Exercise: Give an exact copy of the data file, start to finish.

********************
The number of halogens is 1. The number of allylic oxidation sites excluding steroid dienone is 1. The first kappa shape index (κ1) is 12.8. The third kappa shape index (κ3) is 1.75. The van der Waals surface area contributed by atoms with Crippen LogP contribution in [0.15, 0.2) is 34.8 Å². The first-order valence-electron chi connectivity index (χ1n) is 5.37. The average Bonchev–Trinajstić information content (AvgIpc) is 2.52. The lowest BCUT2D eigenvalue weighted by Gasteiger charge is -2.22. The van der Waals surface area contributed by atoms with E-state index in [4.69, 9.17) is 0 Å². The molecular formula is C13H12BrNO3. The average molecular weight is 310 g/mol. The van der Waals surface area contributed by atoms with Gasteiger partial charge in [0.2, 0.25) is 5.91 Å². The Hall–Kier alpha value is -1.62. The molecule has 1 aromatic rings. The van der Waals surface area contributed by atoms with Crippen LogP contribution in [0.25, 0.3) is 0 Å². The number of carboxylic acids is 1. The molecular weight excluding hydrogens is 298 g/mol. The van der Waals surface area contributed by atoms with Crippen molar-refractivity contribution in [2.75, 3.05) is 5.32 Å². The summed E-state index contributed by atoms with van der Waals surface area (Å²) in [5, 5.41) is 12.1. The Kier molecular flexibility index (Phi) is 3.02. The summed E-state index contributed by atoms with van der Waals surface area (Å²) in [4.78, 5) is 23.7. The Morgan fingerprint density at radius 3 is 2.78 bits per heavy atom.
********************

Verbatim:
The number of halogens is 1. The number of allylic oxidation sites excluding steroid dienone is 1. The first kappa shape index (κ1) is 12.8. The third kappa shape index (κ3) is 1.75. The van der Waals surface area contributed by atoms with Crippen LogP contribution in [0.15, 0.2) is 34.8 Å². The first-order valence-electron chi connectivity index (χ1n) is 5.37. The average Bonchev–Trinajstić information content (AvgIpc) is 2.52. The lowest BCUT2D eigenvalue weighted by Gasteiger charge is -2.22. The van der Waals surface area contributed by atoms with E-state index in [4.69, 9.17) is 0 Å². The molecular formula is C13H12BrNO3. The average molecular weight is 310 g/mol. The van der Waals surface area contributed by atoms with Gasteiger partial charge in [0.2, 0.25) is 5.91 Å². The Hall–Kier alpha value is -1.62. The molecule has 1 aromatic rings. The van der Waals surface area contributed by atoms with Crippen LogP contribution in [0.25, 0.3) is 0 Å². The number of carboxylic acids is 1. The molecular weight excluding hydrogens is 298 g/mol. The van der Waals surface area contributed by atoms with Crippen molar-refractivity contribution in [2.75, 3.05) is 5.32 Å². The summed E-state index contributed by atoms with van der Waals surface area (Å²) in [5, 5.41) is 12.1. The Kier molecular flexibility index (Phi) is 3.02. The summed E-state index contributed by atoms with van der Waals surface area (Å²) in [4.78, 5) is 23.7. The Morgan fingerprint density at radius 3 is 2.78 bits per heavy atom.